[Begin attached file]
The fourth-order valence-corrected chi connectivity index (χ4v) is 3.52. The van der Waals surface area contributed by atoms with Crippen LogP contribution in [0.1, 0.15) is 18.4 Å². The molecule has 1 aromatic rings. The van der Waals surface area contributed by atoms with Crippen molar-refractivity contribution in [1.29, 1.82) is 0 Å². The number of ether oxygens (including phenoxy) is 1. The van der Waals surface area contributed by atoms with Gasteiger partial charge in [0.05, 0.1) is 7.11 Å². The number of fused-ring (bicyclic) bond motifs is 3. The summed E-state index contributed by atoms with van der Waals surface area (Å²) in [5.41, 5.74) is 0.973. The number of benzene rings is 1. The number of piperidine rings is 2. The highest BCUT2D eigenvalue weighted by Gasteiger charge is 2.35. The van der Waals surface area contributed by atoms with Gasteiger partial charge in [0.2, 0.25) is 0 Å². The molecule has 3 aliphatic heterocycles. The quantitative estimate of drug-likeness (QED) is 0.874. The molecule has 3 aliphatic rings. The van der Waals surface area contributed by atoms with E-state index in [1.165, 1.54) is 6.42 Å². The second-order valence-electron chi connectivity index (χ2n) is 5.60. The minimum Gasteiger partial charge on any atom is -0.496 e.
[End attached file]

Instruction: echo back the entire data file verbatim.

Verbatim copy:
The fourth-order valence-corrected chi connectivity index (χ4v) is 3.52. The van der Waals surface area contributed by atoms with Crippen LogP contribution in [0.1, 0.15) is 18.4 Å². The molecule has 1 aromatic rings. The van der Waals surface area contributed by atoms with Crippen molar-refractivity contribution in [1.29, 1.82) is 0 Å². The number of ether oxygens (including phenoxy) is 1. The van der Waals surface area contributed by atoms with Gasteiger partial charge in [0.05, 0.1) is 7.11 Å². The number of fused-ring (bicyclic) bond motifs is 3. The summed E-state index contributed by atoms with van der Waals surface area (Å²) in [5.41, 5.74) is 0.973. The number of benzene rings is 1. The number of piperidine rings is 2. The highest BCUT2D eigenvalue weighted by Gasteiger charge is 2.35. The van der Waals surface area contributed by atoms with Gasteiger partial charge in [0.2, 0.25) is 0 Å². The molecule has 3 aliphatic heterocycles. The quantitative estimate of drug-likeness (QED) is 0.874. The molecule has 3 aliphatic rings. The van der Waals surface area contributed by atoms with E-state index in [1.165, 1.54) is 6.42 Å². The second-order valence-electron chi connectivity index (χ2n) is 5.60. The minimum Gasteiger partial charge on any atom is -0.496 e.